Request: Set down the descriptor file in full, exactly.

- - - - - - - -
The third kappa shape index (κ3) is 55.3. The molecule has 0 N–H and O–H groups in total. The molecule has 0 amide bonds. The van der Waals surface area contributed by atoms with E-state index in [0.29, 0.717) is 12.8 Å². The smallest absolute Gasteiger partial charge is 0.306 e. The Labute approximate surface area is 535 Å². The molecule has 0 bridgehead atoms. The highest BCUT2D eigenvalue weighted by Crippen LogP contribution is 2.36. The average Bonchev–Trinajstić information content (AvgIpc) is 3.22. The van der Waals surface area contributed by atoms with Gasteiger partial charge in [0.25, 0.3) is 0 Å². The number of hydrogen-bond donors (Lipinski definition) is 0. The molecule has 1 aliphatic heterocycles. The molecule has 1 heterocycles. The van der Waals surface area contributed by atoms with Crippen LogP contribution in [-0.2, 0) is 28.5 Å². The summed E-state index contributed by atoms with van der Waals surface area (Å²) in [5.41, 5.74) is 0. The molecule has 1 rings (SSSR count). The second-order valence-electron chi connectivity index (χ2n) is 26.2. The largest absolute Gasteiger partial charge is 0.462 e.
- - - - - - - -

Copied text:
The third kappa shape index (κ3) is 55.3. The molecule has 0 N–H and O–H groups in total. The molecule has 0 amide bonds. The van der Waals surface area contributed by atoms with E-state index in [0.29, 0.717) is 12.8 Å². The smallest absolute Gasteiger partial charge is 0.306 e. The Labute approximate surface area is 535 Å². The molecule has 0 bridgehead atoms. The highest BCUT2D eigenvalue weighted by Crippen LogP contribution is 2.36. The average Bonchev–Trinajstić information content (AvgIpc) is 3.22. The van der Waals surface area contributed by atoms with Gasteiger partial charge in [0.25, 0.3) is 0 Å². The number of hydrogen-bond donors (Lipinski definition) is 0. The molecule has 1 aliphatic heterocycles. The molecule has 1 heterocycles. The van der Waals surface area contributed by atoms with Crippen LogP contribution in [-0.2, 0) is 28.5 Å². The summed E-state index contributed by atoms with van der Waals surface area (Å²) in [5.41, 5.74) is 0. The molecule has 1 rings (SSSR count). The second-order valence-electron chi connectivity index (χ2n) is 26.2. The largest absolute Gasteiger partial charge is 0.462 e.